I went to Florence last week and fulfilled my dream of seeing the leather school at Santa Croce, and splurging on something made with care, the best materials (leather produced in Italy), and attention to detail. I picked out a leather jacket with a distinctive smocked effect. The sleeves were too long, but Vito assured me that they could shorten them immediately and I could pick the coat up that afternoon.
I agonized over how much it cost, being a very frugal person, and not given to buying the luxuries I often covet. This coat was producing a lot of deep feelings. Call me silly, but that's the truth.
When I picked up the coat, however, I noticed that the new seam on one of the sleeves was a tiny bit crooked and made an undesirable tuck in the smocked material. It's something most people would probably not notice, but I immediately felt a pang. I was in an emotional state, I was pressed for time, and I didn't want to complain. I wanted to believe that this was the most wonderful leather-working organization ever. My mind started working on how I could rework the piece myself without leaving needle holes showing.
I've gone through the "should haves" over and over again. I should have insisted on a coat without the defect, and waited a little longer or refused to take it. I'm not the only customer who has accepted a product with a defect and gone away disappointed and disillusioned about all the things an organization has done to create its reputation.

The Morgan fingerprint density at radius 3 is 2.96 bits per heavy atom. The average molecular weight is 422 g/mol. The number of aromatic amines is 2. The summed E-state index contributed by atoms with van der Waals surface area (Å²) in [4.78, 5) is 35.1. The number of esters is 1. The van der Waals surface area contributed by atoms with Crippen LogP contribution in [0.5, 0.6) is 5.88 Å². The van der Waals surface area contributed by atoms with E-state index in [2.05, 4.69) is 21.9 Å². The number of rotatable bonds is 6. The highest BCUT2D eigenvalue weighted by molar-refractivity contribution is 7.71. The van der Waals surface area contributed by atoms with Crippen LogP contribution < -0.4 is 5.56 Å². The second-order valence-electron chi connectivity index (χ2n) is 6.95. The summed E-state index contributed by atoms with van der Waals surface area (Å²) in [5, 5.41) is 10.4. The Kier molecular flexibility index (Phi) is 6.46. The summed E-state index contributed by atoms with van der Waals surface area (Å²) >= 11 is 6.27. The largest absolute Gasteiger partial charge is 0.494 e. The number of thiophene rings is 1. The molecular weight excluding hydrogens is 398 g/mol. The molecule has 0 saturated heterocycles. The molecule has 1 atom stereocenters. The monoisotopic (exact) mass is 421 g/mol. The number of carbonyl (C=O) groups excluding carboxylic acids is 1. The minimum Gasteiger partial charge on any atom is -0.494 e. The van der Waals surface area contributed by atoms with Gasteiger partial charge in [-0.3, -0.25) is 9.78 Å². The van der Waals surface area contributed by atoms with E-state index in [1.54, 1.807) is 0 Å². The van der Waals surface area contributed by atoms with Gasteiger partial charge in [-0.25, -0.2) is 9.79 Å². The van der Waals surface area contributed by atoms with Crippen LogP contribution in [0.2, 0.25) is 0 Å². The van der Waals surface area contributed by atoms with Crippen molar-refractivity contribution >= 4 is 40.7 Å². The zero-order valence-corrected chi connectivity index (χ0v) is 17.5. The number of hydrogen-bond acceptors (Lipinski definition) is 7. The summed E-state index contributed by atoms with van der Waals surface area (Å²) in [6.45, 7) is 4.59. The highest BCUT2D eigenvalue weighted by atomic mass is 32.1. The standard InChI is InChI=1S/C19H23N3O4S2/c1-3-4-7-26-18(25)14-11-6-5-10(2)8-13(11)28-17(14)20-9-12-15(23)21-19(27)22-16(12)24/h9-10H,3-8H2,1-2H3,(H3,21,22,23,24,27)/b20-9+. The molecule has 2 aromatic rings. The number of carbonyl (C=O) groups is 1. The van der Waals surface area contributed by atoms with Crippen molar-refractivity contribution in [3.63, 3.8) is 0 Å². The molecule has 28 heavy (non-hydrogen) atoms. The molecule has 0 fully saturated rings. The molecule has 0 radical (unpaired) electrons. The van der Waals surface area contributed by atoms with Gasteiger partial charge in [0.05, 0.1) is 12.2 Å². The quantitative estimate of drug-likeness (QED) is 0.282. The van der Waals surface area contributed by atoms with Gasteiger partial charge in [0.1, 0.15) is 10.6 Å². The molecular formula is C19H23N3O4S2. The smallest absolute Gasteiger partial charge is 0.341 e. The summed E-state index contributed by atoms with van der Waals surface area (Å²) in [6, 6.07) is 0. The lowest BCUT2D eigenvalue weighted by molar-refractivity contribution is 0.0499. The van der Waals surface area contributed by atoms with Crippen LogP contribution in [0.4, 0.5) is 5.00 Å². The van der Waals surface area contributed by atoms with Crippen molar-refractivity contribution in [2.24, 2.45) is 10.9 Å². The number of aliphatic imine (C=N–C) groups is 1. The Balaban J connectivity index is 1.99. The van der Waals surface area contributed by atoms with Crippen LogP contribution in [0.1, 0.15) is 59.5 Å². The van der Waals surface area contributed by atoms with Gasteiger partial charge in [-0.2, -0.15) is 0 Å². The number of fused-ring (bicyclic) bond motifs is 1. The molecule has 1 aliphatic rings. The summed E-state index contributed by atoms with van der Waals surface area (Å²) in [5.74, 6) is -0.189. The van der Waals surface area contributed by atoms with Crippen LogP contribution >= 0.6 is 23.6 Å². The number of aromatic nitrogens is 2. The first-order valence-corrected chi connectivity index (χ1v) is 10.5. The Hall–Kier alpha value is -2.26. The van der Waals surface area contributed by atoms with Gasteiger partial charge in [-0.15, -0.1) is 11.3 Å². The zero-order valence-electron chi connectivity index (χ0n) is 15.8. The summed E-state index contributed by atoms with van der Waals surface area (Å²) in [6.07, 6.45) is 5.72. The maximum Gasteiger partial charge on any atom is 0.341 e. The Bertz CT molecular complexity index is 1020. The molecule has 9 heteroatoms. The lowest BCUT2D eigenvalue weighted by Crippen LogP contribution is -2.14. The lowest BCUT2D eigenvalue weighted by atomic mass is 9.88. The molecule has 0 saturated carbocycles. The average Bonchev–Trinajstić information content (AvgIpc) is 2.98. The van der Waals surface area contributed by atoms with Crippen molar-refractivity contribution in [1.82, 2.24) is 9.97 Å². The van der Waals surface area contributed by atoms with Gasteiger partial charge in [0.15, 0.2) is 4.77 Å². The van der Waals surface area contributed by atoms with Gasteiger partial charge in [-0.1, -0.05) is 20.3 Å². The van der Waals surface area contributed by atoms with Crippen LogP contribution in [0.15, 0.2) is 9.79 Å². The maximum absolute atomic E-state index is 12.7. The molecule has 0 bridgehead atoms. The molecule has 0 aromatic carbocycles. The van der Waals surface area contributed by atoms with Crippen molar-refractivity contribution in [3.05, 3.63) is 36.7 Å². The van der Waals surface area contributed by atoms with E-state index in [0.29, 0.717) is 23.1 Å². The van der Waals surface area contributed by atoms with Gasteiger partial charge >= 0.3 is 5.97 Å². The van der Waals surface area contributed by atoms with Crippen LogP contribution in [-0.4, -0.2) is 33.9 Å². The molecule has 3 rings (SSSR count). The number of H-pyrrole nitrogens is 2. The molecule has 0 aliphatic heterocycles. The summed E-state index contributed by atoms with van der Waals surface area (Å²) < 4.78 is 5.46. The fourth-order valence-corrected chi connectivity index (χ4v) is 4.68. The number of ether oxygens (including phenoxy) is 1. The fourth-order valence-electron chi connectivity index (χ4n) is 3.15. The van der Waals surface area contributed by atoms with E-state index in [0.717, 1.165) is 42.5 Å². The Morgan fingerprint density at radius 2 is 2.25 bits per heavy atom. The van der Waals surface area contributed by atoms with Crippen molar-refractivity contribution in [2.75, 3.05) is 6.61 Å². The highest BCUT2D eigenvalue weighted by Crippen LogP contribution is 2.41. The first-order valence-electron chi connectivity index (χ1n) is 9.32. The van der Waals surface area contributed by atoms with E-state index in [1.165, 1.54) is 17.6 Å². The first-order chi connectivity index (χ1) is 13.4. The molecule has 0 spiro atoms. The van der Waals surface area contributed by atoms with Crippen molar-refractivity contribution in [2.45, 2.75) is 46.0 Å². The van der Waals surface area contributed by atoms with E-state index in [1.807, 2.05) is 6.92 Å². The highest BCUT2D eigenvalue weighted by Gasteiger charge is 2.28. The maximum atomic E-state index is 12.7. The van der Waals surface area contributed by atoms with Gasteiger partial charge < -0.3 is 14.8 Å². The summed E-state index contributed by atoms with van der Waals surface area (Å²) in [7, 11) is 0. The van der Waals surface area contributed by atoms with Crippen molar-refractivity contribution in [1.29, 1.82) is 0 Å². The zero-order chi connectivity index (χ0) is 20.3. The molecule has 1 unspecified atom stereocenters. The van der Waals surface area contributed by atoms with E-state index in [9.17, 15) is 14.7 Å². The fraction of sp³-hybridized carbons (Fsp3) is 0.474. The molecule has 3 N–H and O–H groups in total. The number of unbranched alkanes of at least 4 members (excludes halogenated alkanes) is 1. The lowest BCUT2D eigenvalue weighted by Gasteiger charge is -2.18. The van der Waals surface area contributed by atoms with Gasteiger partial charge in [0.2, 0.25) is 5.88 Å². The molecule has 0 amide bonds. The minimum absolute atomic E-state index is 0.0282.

I felt so let down that I couldn't open the bag later to look at the coat. I took the unopened bag through the airline check-in and hand-baggage approval, through Italian customs to get my VAT refund approved, through numberless security checks, on two airplanes, through American customs, and home. It took me three days to open the bag and take out the jacket. All the feelings I wanted to have were crushed by this defect that they allowed and I accepted. I haven't cried over it, but I might.
This is an extreme reaction to a product defect, but think of all the people working in systems that allow defects to occur and how powerless they may feel to prevent them. No one comes to work to do a bad job. People get hardened to the knowledge that customers get defective products, but I think they have deep emotions tied to it.
That's why mistake proofing, quality at the source, training, and consistent standards are so important. Everything must be in place so the customer gets perfection. Every employee must be confident that they produce the best.
When it all works right, you can have the hearts and minds of employees and loyalty of your customers. When it doesn't, you betray them, and they know it.